AbstractMeteorological tsunamis, or meteotsunamis, are similar to tsunami waves that are generated by seismic or volcanic activity, except they are forced through the atmospheric effects. The main forcing mechanism is an abrupt change in sea surface atmospheric pressure propagating over the ocean. These may be due to atmospheric effects or volcanic eruptions. Meteotsunamis are considered as a multiresonant phenomenon where destructive events occur only when a coincidence of several crucial factors takes place at the same time. These include (Pattiaratchi and Wijeratne, 2015): (1) the generating atmospheric system; (2) the continental shelf and slope topography; and, (3) the topography and geometry of the coastline (harbours, bays, river mouths etc.). All three of the conditions described above depend on the coastal topography and bathymetry as the speed of the shallow water waves is dependent on the water depths. Meteotsunamis are a global phenomenon with many regions have particular names that identify this phenomenon with different forcing mechanisms. In this paper, an overview of the occurrence of meteotsunamis in Australia will be provided through the analysis of sea level measurements and/or currents with an emphasis of their effects in ports and harbours.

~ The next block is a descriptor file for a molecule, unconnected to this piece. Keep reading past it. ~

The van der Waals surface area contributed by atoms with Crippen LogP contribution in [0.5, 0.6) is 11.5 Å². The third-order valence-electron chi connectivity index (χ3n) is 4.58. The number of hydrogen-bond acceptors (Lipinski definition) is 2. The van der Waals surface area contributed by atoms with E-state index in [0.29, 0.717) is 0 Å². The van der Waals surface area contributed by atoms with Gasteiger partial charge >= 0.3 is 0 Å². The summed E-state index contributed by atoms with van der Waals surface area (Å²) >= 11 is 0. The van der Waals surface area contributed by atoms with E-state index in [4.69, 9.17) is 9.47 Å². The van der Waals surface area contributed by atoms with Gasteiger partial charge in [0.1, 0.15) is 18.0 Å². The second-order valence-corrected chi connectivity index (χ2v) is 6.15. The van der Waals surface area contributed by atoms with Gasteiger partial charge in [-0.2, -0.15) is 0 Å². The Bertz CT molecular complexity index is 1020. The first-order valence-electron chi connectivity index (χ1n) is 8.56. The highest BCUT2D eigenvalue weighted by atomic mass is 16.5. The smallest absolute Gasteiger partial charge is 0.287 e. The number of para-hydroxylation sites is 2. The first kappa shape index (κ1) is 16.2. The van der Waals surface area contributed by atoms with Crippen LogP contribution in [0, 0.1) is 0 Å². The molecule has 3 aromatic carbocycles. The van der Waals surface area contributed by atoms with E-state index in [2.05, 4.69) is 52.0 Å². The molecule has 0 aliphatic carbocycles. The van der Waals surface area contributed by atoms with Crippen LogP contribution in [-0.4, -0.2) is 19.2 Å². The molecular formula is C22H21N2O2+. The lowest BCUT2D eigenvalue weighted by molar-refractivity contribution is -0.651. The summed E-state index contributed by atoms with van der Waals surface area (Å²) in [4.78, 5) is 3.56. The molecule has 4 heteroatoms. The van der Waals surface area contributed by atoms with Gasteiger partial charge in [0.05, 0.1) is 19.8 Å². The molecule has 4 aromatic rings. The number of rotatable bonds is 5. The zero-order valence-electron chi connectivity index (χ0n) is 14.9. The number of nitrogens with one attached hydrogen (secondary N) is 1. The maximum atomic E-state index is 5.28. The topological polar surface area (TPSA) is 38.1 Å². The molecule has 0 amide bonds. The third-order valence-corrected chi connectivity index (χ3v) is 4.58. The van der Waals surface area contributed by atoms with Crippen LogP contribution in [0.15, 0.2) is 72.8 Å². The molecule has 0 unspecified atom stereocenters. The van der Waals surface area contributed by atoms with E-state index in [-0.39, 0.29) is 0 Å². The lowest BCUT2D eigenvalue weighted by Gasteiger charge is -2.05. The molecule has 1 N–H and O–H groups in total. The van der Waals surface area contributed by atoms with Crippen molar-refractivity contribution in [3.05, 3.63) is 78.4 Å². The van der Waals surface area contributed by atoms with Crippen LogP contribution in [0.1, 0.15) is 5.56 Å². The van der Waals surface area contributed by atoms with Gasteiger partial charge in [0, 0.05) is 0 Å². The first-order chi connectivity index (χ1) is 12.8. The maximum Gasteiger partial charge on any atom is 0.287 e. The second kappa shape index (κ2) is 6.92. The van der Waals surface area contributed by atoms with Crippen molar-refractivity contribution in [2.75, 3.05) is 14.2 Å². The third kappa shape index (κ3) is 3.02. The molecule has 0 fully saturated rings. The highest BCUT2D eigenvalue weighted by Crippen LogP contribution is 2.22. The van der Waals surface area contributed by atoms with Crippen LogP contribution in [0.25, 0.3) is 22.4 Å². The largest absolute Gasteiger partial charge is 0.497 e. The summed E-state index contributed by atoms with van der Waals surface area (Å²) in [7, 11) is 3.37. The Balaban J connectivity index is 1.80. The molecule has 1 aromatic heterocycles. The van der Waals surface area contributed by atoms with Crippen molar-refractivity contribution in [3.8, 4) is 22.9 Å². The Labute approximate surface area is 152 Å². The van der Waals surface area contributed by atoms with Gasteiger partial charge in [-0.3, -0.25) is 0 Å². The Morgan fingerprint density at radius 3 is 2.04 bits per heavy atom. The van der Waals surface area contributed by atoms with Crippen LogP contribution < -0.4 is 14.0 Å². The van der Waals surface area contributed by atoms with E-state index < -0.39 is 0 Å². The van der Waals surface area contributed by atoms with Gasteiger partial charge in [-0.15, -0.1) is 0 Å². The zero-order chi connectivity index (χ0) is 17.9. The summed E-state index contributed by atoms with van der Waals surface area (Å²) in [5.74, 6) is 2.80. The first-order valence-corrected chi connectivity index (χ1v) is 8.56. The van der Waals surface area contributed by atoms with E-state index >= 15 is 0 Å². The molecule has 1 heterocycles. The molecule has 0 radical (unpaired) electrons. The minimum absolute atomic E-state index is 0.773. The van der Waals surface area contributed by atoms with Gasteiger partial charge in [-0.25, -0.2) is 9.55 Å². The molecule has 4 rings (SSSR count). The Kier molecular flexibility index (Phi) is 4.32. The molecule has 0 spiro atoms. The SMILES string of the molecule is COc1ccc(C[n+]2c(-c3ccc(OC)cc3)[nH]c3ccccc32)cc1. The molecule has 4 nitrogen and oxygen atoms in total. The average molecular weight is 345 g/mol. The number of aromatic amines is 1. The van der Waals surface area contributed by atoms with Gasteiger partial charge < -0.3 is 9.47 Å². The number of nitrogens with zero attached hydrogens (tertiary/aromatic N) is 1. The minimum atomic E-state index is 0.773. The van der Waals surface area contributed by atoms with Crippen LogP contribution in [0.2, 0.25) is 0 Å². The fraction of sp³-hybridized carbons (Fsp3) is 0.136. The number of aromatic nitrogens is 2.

Pattiaratchi and Wijeratne, (2015): Are meteotsunamis an underrated hazard? Philosophical Transactions Royal Society of London A. doi:10.1098/rsta.2014.0377.
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